“This is just not the same thing as the Pakistan-Afghanistan border where there are thousands and thousands of insurgents crossing,” he said. “I don’t support them going into Pakistan, but at least it is a clear case there where you have huge numbers of Al-Qaida and Taliban operating within Pakistan.”

Why? A Syrian Perspective:
The Syrian government has reacted strongly to the attack, and in an official statement stated, “Syria condemns this aggression and holds the American forces responsible for this aggression and all its repercussions.”
Some citizens considered this an attempt by the U.S. to aggravate Syria.
“I think that the Bush administration does not want improved relations with Syria, it wants to complicate the situation in the Middle East. They wanted Syria to have a reaction and cease cooperation,” the anonymous Cornell alumnus said. “It’s a calculated move, but it’s not a smart move. It doesn’t help the U.S., the Middle East or the peace process.”
According to the alumnus, Syria’s current improving relations with Lebanon and ongoing negotiations with Israel through Turkey may have provoked the attack.
“They don’t like the regime, or the country, and they don’t want to see it thriving in the region. Their plan for the Middle East failed, and this is their way of slapping Syria in the face for messing up their plan,” he said. “Syria hasn’t collapsed. It has made progress and has had a more constructive role in the region than the U.S. has.”

Looking to Obama; Hope For The New Administration:
The recent election of Barack Obama has heartened Syrians, who hope that he will take a different approach in the Middle East.
“I’m glad that Obama will be the President, and I hope he has a different approach,” Barazangi said. “McCain is a military man, and they are used to military solutions, and many of these Middle East problems have no military solutions. Israel-Palestine, Iran, you cannot solve these by military means.”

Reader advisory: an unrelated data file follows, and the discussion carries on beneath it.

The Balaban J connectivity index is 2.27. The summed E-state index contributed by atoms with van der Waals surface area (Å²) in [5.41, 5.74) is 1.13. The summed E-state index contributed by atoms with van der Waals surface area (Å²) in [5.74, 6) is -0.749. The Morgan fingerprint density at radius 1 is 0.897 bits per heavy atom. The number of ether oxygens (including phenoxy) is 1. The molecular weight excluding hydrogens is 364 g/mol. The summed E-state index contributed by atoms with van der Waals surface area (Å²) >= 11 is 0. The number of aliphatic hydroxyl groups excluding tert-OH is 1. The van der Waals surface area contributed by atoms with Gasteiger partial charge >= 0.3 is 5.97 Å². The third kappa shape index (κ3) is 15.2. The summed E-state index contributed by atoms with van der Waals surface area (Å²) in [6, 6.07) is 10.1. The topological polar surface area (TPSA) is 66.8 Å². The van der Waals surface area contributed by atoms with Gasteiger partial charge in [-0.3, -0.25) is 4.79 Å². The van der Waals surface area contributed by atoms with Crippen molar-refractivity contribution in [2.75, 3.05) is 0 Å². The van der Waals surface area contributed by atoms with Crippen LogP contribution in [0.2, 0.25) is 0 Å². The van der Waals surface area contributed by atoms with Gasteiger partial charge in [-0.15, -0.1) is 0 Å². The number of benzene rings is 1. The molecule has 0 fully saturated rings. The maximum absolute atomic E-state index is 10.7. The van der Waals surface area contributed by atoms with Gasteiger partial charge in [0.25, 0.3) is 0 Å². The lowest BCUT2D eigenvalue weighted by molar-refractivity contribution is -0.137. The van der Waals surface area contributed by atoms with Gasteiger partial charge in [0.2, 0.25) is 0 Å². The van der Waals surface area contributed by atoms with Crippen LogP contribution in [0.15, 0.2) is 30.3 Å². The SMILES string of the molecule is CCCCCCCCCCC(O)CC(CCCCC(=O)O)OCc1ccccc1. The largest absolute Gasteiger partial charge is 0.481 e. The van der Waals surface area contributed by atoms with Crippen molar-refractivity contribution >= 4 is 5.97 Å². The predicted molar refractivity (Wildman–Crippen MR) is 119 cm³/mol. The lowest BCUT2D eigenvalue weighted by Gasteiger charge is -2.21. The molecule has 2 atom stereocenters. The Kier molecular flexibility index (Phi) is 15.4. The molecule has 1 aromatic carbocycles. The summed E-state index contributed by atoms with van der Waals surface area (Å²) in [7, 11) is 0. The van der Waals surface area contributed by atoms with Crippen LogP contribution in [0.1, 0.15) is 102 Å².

“I think the next administration should be more farsighted; more pragmatic and not ideological. Be open to striking a balance between Syria’s interest and the U.S.,” the alumnus said.
Many in the Middle East have looked favorably upon Obama’s statements that he would be open to political discourse.
“We hope Obama will follow up, but I don’t know in what form. We need to readdress the current administration refusing to talk to the Syrian government though Syria has repeatedly offered that they are willing to discuss anything. That’s arrogance of power,” Barazangi said.
Until then, he stressed that the American administration needs to involve neighboring countries in their attempt to stabilize Iraq.
“Neighboring countries could play a major role, and you cannot divorce the stability of Iraq from neighboring countries. It was crazy for the American administration not to realize that eventually you must involve the neighboring countries,” he said. “It’s clear that the present administration will continue on this course, but I hope they won’t do anything irrational in order to give the new administration a chance to handle the situation in a better approach.”